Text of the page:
20 May 2014

Gambia: Thinking Integration


The continent of Africa, despite being the richest on earth in terms of resources, is still home to the world's poorest. This is not because of irresponsibility on the part of the people, but due to centuries of colonial domination, exploitation and marginalisation, with divide and rule tactics, the principle of the game.

Colonialism divided Africa into small micro nation states that lack both the economic base and human capital to venture into any meaningful sustainable development, and where such micro states are blessed with a few natural resources, the colonial capitalist system manipulates it in such a way that the resources are exploited for the development of the so-called metropolitan cities at the detriment of Africa.

It is now over four decades of independence and still we are at the bottom of the ladder. Our heroes and heroines, past and present, have spoken of regional and continental integration as a necessity for our collective progress; and present leaders who are independent minded and have wisdom are also speaking from that same angle. It is about time that we uphold their deeds and accomplish the demands of our dear continent.

The Senegambia Conference, which is focusing on integration, is fast approaching. We know that the organisations that sanction such forums and the forums themselves are irrevocably a step in the right direction. But, we need action not words; and political will is a fundamental determinant for this action.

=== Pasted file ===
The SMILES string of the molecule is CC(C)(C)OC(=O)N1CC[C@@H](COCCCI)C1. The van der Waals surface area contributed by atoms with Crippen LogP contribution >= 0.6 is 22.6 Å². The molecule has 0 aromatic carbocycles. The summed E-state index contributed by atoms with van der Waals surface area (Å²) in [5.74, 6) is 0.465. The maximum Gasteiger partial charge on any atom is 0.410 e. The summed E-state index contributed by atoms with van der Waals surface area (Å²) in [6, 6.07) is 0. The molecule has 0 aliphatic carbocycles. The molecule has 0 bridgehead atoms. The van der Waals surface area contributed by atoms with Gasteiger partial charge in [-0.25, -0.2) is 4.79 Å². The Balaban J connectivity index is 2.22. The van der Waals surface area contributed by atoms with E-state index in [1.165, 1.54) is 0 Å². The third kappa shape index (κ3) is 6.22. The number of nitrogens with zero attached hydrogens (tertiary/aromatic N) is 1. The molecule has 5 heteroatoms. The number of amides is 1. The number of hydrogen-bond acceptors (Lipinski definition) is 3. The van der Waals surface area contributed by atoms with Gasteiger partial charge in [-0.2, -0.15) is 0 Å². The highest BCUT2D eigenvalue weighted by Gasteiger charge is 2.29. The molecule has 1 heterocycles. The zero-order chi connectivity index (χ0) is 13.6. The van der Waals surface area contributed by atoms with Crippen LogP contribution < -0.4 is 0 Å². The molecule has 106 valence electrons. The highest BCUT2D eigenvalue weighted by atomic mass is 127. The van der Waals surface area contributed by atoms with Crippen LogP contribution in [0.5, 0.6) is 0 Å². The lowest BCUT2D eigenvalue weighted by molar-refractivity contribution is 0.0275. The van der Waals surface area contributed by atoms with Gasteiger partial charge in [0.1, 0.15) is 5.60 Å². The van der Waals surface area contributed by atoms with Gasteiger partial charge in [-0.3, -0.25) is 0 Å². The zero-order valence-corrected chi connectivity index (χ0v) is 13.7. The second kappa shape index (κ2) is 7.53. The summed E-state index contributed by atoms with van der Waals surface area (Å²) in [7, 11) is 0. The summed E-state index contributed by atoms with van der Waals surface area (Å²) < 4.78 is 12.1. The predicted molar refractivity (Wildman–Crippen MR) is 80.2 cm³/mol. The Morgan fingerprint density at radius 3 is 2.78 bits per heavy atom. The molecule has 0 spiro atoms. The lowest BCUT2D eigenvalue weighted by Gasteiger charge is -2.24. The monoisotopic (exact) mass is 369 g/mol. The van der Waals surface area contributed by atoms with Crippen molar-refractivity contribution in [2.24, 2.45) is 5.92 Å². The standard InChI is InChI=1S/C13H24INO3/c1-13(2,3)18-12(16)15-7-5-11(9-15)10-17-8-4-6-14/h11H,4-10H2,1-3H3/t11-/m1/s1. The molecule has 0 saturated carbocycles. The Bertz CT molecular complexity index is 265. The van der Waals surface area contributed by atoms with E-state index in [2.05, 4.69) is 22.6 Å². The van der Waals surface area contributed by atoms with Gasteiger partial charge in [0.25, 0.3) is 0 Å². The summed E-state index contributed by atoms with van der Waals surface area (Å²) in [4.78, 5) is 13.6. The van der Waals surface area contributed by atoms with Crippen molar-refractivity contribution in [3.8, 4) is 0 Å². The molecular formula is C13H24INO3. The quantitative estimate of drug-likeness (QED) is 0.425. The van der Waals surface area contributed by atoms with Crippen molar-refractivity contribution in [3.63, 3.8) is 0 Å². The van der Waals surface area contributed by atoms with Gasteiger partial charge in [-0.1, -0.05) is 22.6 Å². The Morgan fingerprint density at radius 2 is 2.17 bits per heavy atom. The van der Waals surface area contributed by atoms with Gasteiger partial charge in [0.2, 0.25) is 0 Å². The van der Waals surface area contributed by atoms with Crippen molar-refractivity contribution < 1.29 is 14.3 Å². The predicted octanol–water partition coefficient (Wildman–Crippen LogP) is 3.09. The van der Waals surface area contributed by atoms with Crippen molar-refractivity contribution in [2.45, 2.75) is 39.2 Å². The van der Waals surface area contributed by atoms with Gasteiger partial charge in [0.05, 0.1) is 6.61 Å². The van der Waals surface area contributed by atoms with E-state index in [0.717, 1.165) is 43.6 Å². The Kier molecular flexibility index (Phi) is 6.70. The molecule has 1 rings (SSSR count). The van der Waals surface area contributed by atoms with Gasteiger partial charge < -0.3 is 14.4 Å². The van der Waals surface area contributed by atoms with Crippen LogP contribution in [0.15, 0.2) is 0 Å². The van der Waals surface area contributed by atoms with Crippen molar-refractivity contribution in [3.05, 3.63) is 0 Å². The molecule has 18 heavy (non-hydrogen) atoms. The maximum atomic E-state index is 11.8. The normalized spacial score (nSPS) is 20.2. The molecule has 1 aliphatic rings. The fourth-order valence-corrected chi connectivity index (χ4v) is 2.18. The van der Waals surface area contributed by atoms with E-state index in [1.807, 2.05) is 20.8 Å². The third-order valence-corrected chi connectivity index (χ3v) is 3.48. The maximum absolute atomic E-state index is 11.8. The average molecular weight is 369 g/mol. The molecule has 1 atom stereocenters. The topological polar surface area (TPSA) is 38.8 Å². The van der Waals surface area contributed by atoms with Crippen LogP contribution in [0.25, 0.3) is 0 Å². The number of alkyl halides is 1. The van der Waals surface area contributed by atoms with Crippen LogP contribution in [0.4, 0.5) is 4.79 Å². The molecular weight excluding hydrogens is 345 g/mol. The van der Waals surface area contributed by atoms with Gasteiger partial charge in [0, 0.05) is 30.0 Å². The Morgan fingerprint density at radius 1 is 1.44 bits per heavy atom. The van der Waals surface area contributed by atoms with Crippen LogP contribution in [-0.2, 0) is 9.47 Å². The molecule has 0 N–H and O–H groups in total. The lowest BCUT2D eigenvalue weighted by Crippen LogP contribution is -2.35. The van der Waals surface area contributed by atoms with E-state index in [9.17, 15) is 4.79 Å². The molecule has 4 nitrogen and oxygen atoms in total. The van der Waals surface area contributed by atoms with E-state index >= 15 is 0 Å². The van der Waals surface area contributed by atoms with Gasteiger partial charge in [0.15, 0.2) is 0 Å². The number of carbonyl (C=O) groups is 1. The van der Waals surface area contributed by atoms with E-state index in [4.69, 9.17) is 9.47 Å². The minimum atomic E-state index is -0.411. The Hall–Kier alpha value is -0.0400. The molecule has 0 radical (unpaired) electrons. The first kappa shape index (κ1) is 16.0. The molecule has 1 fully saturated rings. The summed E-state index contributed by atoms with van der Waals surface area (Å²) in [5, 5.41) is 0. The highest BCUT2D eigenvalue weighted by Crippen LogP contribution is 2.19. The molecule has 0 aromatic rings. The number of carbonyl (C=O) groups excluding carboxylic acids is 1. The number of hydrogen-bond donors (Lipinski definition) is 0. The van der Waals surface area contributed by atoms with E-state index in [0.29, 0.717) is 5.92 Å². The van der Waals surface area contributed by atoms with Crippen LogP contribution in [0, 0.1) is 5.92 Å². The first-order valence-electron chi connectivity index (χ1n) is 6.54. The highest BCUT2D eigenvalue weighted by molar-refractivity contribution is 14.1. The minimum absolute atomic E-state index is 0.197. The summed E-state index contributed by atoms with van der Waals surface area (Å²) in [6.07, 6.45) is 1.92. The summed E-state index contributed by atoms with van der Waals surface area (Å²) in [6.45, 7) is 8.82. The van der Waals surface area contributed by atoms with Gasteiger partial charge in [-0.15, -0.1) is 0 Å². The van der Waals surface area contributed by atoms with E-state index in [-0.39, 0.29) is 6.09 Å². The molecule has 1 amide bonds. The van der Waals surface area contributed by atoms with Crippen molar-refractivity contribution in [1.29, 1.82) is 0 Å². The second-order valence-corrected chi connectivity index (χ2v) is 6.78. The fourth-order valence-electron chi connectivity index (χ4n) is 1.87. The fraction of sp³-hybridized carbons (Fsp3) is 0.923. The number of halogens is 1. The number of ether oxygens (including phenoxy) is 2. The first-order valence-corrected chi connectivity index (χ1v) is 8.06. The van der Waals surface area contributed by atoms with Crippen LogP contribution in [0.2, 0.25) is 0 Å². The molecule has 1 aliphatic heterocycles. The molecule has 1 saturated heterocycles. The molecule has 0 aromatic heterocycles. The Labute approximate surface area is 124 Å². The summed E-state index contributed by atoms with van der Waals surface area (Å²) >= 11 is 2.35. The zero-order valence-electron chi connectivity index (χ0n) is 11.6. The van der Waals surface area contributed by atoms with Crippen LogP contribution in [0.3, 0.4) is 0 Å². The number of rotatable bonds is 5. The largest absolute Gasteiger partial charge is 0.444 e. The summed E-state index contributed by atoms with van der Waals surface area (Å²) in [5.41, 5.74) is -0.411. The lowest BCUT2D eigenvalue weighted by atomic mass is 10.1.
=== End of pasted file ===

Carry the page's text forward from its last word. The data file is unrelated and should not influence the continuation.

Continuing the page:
We therefore hope African leaders would use such forums as an eye opener to realise that Africa's problems are due to our differences in micro nationalism and it is only through an integrated sub-region that we can create the culture of development. This is simply because of the fact that our individual currencies like the Dalasi, Naira, CFA, Leon, Cedi, etc., cannot compete with the Pound, Euro or the US dollar, at world exchange market, nor can the individual economic production of The Gambia, Nigeria, Senegal, Ghana, Liberia, etc., withstand the economic production of the G8, EU, etc.

We therefore need to integrate our regional economies with a common transport and communication system and if possible instituting a tariff or barrier-free system. This will breed the necessary infrastructure that will propel the engine of sustainable development that will liberate the people from the vicious circle of poverty.

Outside this we can be assured that our resources will continue to be exploited for the development of other continents.

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